| Thursday, July 06, 2006
| Where in the world is Ken Lay?
|Dead , apparently, at a luxury ski chalet, where his heart just "gave out..."
Mr. Lay died having ridden Enron into the ground, taking with it several state pensions (including the one for Florida teachers,) and the California governorship (not to mention a few ballfields) and enriching himself in the process. And although he was convicted, along with Skilly Boy, Jeffrey Skilling, of defrauding both investors and employees of Enron, he conveniently will be doing his time in the grave.
... that is, if he is, in fact, deceased.
And if his death... such as it is ... was truly God's design (and not somebody else's...)
He died having been purged from the consciousness of one George W. Bush, who once called him "Kenny Boy," and who once passed affectionate letters between himself and his young charge (some hand-written) signed simply "George" and "Ken..." Example:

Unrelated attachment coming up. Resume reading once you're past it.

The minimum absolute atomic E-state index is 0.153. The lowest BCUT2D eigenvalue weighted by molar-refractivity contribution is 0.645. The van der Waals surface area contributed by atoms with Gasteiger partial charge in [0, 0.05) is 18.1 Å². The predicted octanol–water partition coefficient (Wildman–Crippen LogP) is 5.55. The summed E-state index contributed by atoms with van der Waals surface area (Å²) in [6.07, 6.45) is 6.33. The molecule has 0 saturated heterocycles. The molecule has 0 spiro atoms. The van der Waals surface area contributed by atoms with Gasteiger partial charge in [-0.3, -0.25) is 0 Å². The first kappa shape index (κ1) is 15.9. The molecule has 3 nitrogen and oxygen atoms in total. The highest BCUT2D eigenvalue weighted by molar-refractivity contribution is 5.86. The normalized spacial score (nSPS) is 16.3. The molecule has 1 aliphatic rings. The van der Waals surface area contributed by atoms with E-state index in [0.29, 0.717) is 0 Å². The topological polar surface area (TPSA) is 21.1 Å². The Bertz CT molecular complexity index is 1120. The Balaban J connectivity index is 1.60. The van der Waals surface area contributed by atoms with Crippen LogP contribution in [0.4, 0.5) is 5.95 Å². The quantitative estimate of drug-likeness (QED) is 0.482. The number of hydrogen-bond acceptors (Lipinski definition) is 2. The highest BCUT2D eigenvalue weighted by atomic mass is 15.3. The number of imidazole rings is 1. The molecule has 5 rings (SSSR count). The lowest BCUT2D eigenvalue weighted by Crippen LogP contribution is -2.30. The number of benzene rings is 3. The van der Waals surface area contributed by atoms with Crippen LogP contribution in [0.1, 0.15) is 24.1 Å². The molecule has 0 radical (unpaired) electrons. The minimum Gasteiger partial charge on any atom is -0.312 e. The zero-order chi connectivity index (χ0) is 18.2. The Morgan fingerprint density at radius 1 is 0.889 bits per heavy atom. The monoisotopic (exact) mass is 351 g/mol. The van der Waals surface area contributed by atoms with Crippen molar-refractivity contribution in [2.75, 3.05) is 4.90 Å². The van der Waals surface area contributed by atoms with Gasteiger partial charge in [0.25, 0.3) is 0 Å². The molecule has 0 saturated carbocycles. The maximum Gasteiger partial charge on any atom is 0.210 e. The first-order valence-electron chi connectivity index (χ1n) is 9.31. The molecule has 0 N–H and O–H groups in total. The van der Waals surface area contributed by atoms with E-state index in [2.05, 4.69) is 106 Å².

Dear Ken,Yes, that really is an adult writing. Stunning, isn't it? And yeah, dude, that IS old ... and here's a gushing tribute to Dubya's big 6-0 from the supposedly Bush-hating New York Times. And from yesterday's press briefing with the minister of information,
One of the sad things about old friends is that they seem to be getting older - just like you!
55 years old. Wow! That is really old.
Thank goodness you have such a young, beautiful wife.
Laura and I value our friendship with you. Best wishes to Linda, your family, and friends.
Your younger friend,
George W. Bush
Fox News' The White House's Tony Snow:
Q One other quick question. What has been the President's reaction to the death of Ken Lay?Where is the love ... hell, where is the follow up question???
MR. SNOW: I really haven't talked to him about it. I'll give you my own personal reaction, which is when somebody dies you leave behind those who grieve and I think they deserve our compassion. But I don't know, what do you think would be the appropriate thing to say?
Q I don't know. I don't know him. The President was his friend, not me.
MR. SNOW: No, the President has described Ken Lay as an acquaintance, and many of the President's acquaintances have passed on during his time in office. Again, I think -- it's sort of an interesting question, but not answerable by me.
More on the Dubya-Enron non-relationship, from Alternet: